To begin the restoration of the Mastersen, I run some pipe cleaners wetted with isopropyl 95% through the fancy bent stem to clean the airway and then place it in a bath of Before & After Deoxidizer.  It joins a few other pipes and their stems that are in queue for restoration.  After several hours soaking, I fish out the Mastersen’s stem and drain the Deoxidizer fluid.  I then wipe off the stem removing much oxidation using a cotton pad wetted with alcohol.  I also run pipe cleaners through the airway to remove Deoxidizer from the internals.  After wiping with alcohol, I then apply paraffin oil (a mineral oil) to condition the vulcanite and set the stem aside.  The Before & After did a good job with the oxidation. The pictures show the progress. Turning now to the Freehand bowl, I begin the cleaning process my reaming the chamber using the Pipnet Reaming Kit.  I use the two smaller blade heads of four and then quickly remove the remaining carbon using the Savinelli Fitsall Tool.  I sand the chamber wrapping 240 grit paper around a Sharpie pen and then wipe the chamber with a cotton pad wetted with isopropyl 95% to clear out the remaining carbon dust.  The chamber looks good except that I detect a pit near the top of the chamber – just below the plateau.  I take a couple pictures to get a close look.  My thoughts are that this blemish in the briar is too high to be impacted in a large way by the fire in the chamber.  Just to be on the safe side of things, I will fill it, but will CA do the job, or do I need to apply a touch of the heat resistant J-B Weld putty since it is in the chamber?  I’ll give some thought to this and I decide to send a note to Steve with all his rebornpipes experience to get his input.  The pictures show the progress. From the chamber, I now clean the externals using undiluted Murphy’s Soap.  I scrub with cotton pads on the smooth briar and utilize a bristled tooth brush to clean the plateau – getting into the crevices. The cleaning reveals a very nice piece of briar.  The dimple on the bowl’s left side is attractive as it is in relief to the smooth briar.  Three pictures before and two after the cleaning showing the lightening of the surface. Now to the internals using pipe cleaners and cotton buds dipped in isopropyl 95%.  It did not take too much, and buds and pipe cleaners were coming out clean.Turning now to the stem, the Before & After Deoxidation soak did a good job.  The upper bit has some bite compressions and chatter on both upper and lower.  The button lip has some biting as well.  I start passively by using the heating method to expand the vulcanite compressions.  Using a Bic lighter, I paint the upper- and lower-bit areas.  As the vulcanite heats, physics takes over – it expands and naturally reclaims its original shaping – or at least partially.  This method works well, and I follow easily with sanding out the remaining tooth damage using 240 and then 470 grit papers.  I took before and after pictures and I’ll let you be the judge how effective the heating method often is.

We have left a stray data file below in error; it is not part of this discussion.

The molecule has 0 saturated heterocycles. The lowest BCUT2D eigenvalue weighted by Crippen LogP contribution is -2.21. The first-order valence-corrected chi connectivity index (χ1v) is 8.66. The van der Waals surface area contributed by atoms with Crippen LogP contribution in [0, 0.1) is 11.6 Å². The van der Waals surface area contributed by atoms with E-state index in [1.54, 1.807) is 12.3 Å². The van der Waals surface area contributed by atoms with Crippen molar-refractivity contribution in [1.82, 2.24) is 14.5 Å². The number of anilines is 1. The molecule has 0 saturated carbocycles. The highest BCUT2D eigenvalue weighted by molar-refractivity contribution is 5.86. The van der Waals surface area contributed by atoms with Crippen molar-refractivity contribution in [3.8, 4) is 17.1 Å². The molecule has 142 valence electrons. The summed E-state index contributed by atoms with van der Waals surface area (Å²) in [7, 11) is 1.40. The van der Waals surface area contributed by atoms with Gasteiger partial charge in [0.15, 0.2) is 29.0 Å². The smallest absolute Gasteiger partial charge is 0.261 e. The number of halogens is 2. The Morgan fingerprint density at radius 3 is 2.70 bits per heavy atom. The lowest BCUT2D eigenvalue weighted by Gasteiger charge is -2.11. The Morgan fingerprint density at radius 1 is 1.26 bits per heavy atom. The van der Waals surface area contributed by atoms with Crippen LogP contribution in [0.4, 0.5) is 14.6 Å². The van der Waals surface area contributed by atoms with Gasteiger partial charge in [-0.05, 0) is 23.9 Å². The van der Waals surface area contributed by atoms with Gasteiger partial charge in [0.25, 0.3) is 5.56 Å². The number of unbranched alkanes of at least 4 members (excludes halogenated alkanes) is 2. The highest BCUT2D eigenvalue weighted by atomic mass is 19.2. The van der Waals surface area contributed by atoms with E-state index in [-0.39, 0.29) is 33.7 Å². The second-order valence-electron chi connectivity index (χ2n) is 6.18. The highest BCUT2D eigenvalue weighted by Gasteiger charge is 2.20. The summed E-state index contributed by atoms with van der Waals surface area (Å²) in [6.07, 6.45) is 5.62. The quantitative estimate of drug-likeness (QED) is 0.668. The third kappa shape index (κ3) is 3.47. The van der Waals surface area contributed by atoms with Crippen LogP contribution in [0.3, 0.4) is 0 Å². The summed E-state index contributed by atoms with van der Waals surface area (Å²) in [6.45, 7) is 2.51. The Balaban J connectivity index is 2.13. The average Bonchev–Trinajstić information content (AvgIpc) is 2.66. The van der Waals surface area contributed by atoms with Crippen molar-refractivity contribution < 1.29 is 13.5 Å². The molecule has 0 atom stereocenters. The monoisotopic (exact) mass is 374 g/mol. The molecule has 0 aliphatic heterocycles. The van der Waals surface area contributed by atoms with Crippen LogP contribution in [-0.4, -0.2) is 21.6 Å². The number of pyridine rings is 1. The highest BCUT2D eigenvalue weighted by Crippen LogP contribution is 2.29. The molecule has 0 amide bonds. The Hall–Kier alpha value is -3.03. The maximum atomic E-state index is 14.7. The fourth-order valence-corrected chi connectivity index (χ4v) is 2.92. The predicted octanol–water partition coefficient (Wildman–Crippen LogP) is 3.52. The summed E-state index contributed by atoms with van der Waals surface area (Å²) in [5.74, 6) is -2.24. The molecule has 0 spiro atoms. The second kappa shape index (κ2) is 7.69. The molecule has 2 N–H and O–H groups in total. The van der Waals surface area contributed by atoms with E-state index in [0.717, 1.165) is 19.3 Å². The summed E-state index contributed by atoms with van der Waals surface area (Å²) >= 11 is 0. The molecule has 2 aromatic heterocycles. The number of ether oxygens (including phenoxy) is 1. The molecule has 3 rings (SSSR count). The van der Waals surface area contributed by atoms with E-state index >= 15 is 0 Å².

Upper, before and after: I follow the bit sanding by wet sanding the entire stem with 600 grit paper followed by 0000 steel wool.Giving the stem a respite, I look again to the pits that need repair on the stummel.  A very small pit on the right side of the stummel and the larger pit on the upper area of the chamber – just under the edge of the plateau.  After getting a note back from Steve with his input, I will use briar dust and CA glue putty to fill the pits in both places.  With the upper chamber fill, I will follow this later by applying a coat of activated charcoal and sour cream mix to the entire chamber.  This will protect the fill as well as encourage the growth of a new protective cake.  I take a few pictures to get a close-up of each pit and then I mix a batch of briar dust and CA glue.  I mix it gradually until the mixture reaches a thickness or viscosity like molasses.  I then use a tooth pick as a trowel and apply the filler to the pits.  For the upper chamber pit, I give the area an extra tamping to assure that the cavity is filled.  I put the stummel aside for the night, allowing the briar dust putty to fully cure.  The pictures show the process. The next morning, before the demands of the day come, I return to the stummel with the briar dust patches fully cured.  I use a flat needle file and begin removing the excess filler on the smaller patch.  I use the file until nearly to the briar surface then I switch to sanding with a piece of 240 grit paper bringing the patch down flush with the briar surface.  I do the same with the larger fill in the upper chamber, except using a half-rounded needle file I’m able to sand with the contour of the chamber.  I then finish the upper chamber sanding by using 240 grit paper wrapped around a Sharpie pen.  I like the results. With the stummel repair completed, I turn to the revitalization of the fancy stem by wet sanding with micromesh pads 1500 to 2400 and then dry sanding with pads 3200 to 4000 and 6000 to 12000.  I apply Obsidian Oil to the stem between each set of three pads to enrich the vulcanite.  I love the pop of that freshly sanded vulcanite – it looks great! Now we’re close to the homestretch.  Using micromesh pads 1500 to 2400 I wet sand the stummel.  Following this I dry sand using pads 3200 to 4000 and 6000 to 12000.  I enjoy watching the grain surfacing through the micromesh process. I had written Steve before to get his input regarding the chamber pit repair.  The other question I asked was regarding darkening the plateau or leaving it natural and allowing the natural forces of burning tobacco and lava to color the rim surface? His advice was good and something I try to do when restoring pipes that have nomenclature and historical markers.  It is good to restore pipes according to the original intent when the pipe was manufactured.  Most of the examples of Mastersen pipes I have seen online predate the acquisition of the Shalom Pipe Co., by Mastercraft which were manufactured in Israel.  I’ve seen both natural and darkened plateaus – here are a few examples I found.It is difficult to tell by looking at the original picture I took of the plateau before starting the restoration to know what the original was – yet, if I had to guess, originally the inner part of the plateau was darkened some, but not fully.  That is, much natural briar was exposed.  The second picture is the current status of the plateau during this restoration process. Well, decision time has come and gone.  Using a black Sharpie Pen I introduce highlights to the plateau by coloring the crevices.  I start conservatively to get a feel for how it’s looking.  I begin with a fine point Sharpie to draw down the narrow crevices then I use a larger one to stroke the larger areas. After applying what looks like an adequate amount of black, I then fan wipe the rim surface with a cotton pad with only a hint of alcohol.  This has the effect of blending and soften the black hues over the contours of the landscape.Finally, I start with about a mid-range grit micromesh pad, 3600, and I proceed to sand the plateau.  I move from 3600 to the finest grit pad, 12000.  This serves to further blend and to uncover the ridges of the briar.  This gives the look more contrast which I like – the black and the brown briar.  Overall, I think it looks good.Before moving on, I need to take care of the stem fit that I noticed earlier was too loose.  I retry the fit and it remains too loose for comfort.  To remedy this, I find a drill bit that is just the next size larger than what will fit in the airway.  Using a Bic lighter, I fan a flame around the end of the tenon to heat the vulcanite to make it pliable.  My first attempt to push the smooth end of the bit into the hole was not successful – it was still too tight.  I then use a pointed Dremel sculpting bit to help open the hole a bit so that the larger drill bit could be inserted into the airway.  I heated the tenon again and press the pointed Dremel tool into the hole to expand it slightly – which is enough.  I heat the tenon again and when it becomes supple I gradually and gently insert the bit in the airway as far as it will go without great effort.  Leaving the bit in the tenon, I again reheat the tenon as well as the metal of the bit to help the internal movement.  Again, when the vulcanite softens, I push the bit in a little further into the airway.  With this movement of the bit, the tenon is gradually expanding to close the gap making the fit with the shank snugger.  With the last heating and movement of the tenon, without withdrawing the bit, I run the tenon under cool tap water to set the vulcanite to assure that it will remain expanded.  I then heat only the metal of the bit to loosen the vulcanite’s grip on it and withdraw it with the help of pliers.  I try the stem fit again and success!  A very nice, comfortable, snug fit with the tenon inserted into the shank.Next, before moving to the Dremel polishing and waxing phases, I apply Before & After Restoration Balm to the Freehand stummel that is looking very nice.  I like this Restoration Balm because it subtly brings out deeper, richer tones of the natural briar presentation.  I squirt a little of the Balm on my finger and then simply work it into the briar grain.  It starts as a thinner texture and then thickens as the Balm works into the surface.  I apply the Balm on the rim as well.  After letting it set for several minutes to absorb the Balm, I wipe/buff the excess Balm with a microfiber cloth.  I like it. The pictures I take, I’m not sure are able to pick up on the subtle deepening that I perceive with the naked eye.  The pictures are before, during Balm absorbing and then after buffed off. Next, I reunite stem and stummel and mount a cotton cloth buffing wheel to the Dremel and set the speed to about 40%.  I then apply Blue Diamond compound to the entire pipe. To remove compound dust from the surface, I buff the pipe with a flannel rag.  I then mount another cotton cloth wheel to the Dremel, remaining at the same speed, and apply carnauba wax to the entire pipe – stummel and stem.  Completing this, I give the pipe a good hand buffing with a microfiber cloth to raise the shine.  Yet, one more task and this Mastersen Burl Briar Freehand will be completed.  To protect the upper chamber patch and to introduce a starter for the development of a cake to protect the briar surface, I mix a batch of sour cream, or in this case, natural yogurt, and activated charcoal to spread on the chamber walls.  I don’t mix too much sour cream, so the mixture isn’t too liquid and runny.  I insert a pipe cleaner through the draft hole to keep the airway open.  After spreading the mixture over the chamber with a flat dental spatula, I set it aside allowing the charcoal/yogurt mixture to cure and harden.  With this chamber surface, the new steward should not scrape the chamber after use, but use a doubled over pipe cleaner to ‘rub’ the chamber walls to remove ash and remains until a cake develops.   The pictures show this final task.Wow!  This Mastersen Burl Briar Freehand – Made in France is a keeper!  I’m pleased with the presentation of the plateau and the blending of the natural and darkened briar hues.  The flame grain is beautiful as it encompasses the conical Freehand stummel.  As a smaller Freehand, it is light enough to function easily as a ‘hands free’ pipe which is nice – but please use a rubber bite guard! This Mastersen caught Paul’s eye and since he commissioned it, he has the first opportunity to acquire the Mastersen Freehand from The Pipe Steward Store.  This pipe benefits the Daughters of Bulgaria – women and girls who have been trafficked and sexually exploited.  Thanks for joining me!